In recent years, Barbados has seen economic growth and lower inflation. The economy is based on tourism, financial services, manufacturing, construction and information services such as data entry. About 75% of the labour force works in the service industry, 15% in manufacturing and 10% in agriculture. Although the unemployment rate is over 10%, the proportion of Bajans living below the poverty line is small in comparison with other developing countries.

The Barbados economy used to depend on sugar cane cultivation and related activities, such as the production of rum and molasses. Sugar remains the main agricultural product, although in recent years the number of canefields has decreased to make way for other crops, such as cotton and vegetables. Barbados also grows flowers for export, including anthuriums, ginger lilies, tuberoses, orchids and birds of paradise.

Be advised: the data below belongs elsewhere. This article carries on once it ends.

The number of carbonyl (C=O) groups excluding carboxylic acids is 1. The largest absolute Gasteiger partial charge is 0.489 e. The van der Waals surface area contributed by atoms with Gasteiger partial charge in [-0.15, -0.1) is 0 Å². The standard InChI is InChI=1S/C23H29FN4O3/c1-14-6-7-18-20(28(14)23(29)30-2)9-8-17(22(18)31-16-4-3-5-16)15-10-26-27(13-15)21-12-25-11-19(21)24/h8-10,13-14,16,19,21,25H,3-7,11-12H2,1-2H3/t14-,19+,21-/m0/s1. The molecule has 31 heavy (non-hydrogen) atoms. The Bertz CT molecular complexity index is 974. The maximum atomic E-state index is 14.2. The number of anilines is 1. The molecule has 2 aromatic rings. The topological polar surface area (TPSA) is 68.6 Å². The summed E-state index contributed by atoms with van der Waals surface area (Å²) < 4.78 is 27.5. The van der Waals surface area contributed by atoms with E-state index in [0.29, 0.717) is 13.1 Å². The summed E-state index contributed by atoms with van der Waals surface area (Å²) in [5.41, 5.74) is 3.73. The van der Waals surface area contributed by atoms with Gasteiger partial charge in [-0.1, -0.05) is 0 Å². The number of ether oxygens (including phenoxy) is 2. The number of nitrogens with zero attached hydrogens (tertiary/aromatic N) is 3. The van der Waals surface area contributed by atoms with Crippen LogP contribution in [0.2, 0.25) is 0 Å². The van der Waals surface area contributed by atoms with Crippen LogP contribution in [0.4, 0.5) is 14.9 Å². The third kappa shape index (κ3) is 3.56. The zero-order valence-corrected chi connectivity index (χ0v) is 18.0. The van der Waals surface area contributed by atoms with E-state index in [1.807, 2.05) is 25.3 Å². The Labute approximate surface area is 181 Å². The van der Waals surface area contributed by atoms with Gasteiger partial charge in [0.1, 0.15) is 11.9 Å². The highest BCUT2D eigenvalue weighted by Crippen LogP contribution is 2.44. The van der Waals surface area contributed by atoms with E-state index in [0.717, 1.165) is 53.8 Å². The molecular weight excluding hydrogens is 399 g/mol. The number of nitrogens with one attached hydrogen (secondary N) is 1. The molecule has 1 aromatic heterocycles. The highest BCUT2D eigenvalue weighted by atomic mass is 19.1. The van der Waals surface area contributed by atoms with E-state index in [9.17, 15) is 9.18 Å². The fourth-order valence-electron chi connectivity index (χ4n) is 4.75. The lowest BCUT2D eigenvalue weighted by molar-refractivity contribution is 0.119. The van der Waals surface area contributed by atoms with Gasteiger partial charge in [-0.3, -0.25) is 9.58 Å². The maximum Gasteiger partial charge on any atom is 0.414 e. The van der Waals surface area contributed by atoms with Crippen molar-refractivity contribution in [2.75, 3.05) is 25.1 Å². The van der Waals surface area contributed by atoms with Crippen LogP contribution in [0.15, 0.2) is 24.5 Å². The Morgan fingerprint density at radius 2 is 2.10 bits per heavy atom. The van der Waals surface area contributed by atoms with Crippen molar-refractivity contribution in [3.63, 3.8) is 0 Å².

Tourism is the fastest-growing business in Barbados and the most significant industry. It provides employment to the largest proportion of the work force. Tourism is followed closely by international business services and technology-based industries.

Many small factories manufacture goods for local consumption and for export to international markets. These factories produce food and beverages, pharmaceuticals, detergents, plastic products, electrical equipment, paint and beer. A small refinery supplies most of the island's fuel requirements. Fishing for local consumption and export also contributes to family incomes and the general economy.

   Did you know?
In the 17th century, people who were deemed to be enemies of the British crown were sent to Barbados as indentured servants. This practice was so widespread that punishment was sometimes described as "being Barbadoed."
Barbados has a deep-water harbour and a good airport, which support tourism and international business. The government encourages foreign companies to invest in businesses that employ local citizens.